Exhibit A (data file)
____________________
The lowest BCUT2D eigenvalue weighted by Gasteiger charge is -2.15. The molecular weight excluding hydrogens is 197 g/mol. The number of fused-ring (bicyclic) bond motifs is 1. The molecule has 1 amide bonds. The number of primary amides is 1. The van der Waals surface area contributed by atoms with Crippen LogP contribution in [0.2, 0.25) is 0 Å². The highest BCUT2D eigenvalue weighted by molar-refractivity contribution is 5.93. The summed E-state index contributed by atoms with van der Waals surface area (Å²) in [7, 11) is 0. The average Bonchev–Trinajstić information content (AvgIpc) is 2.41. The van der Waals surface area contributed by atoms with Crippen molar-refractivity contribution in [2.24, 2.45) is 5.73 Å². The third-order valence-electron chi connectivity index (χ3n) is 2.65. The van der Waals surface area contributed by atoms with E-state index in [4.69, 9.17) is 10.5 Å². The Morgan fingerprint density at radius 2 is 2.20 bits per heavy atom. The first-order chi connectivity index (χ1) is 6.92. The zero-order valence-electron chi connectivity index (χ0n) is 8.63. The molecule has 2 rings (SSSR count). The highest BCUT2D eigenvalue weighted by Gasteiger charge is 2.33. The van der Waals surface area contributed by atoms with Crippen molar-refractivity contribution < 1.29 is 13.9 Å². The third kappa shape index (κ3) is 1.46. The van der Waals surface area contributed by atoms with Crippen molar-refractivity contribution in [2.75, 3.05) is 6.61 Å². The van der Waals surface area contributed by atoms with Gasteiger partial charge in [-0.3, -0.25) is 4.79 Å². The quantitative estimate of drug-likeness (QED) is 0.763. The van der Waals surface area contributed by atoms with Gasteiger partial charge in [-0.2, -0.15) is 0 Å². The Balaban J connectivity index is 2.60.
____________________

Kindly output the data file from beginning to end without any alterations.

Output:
The lowest BCUT2D eigenvalue weighted by Gasteiger charge is -2.15. The molecular weight excluding hydrogens is 197 g/mol. The number of fused-ring (bicyclic) bond motifs is 1. The molecule has 1 amide bonds. The number of primary amides is 1. The van der Waals surface area contributed by atoms with Crippen LogP contribution in [0.2, 0.25) is 0 Å². The highest BCUT2D eigenvalue weighted by molar-refractivity contribution is 5.93. The summed E-state index contributed by atoms with van der Waals surface area (Å²) in [7, 11) is 0. The average Bonchev–Trinajstić information content (AvgIpc) is 2.41. The van der Waals surface area contributed by atoms with Crippen molar-refractivity contribution in [2.24, 2.45) is 5.73 Å². The third-order valence-electron chi connectivity index (χ3n) is 2.65. The van der Waals surface area contributed by atoms with E-state index in [4.69, 9.17) is 10.5 Å². The Morgan fingerprint density at radius 2 is 2.20 bits per heavy atom. The first-order chi connectivity index (χ1) is 6.92. The zero-order valence-electron chi connectivity index (χ0n) is 8.63. The molecule has 2 rings (SSSR count). The highest BCUT2D eigenvalue weighted by Gasteiger charge is 2.33. The van der Waals surface area contributed by atoms with Crippen molar-refractivity contribution < 1.29 is 13.9 Å². The third kappa shape index (κ3) is 1.46. The van der Waals surface area contributed by atoms with Crippen molar-refractivity contribution in [2.75, 3.05) is 6.61 Å². The van der Waals surface area contributed by atoms with Gasteiger partial charge in [-0.3, -0.25) is 4.79 Å². The quantitative estimate of drug-likeness (QED) is 0.763. The van der Waals surface area contributed by atoms with Gasteiger partial charge in [-0.2, -0.15) is 0 Å². The Balaban J connectivity index is 2.60.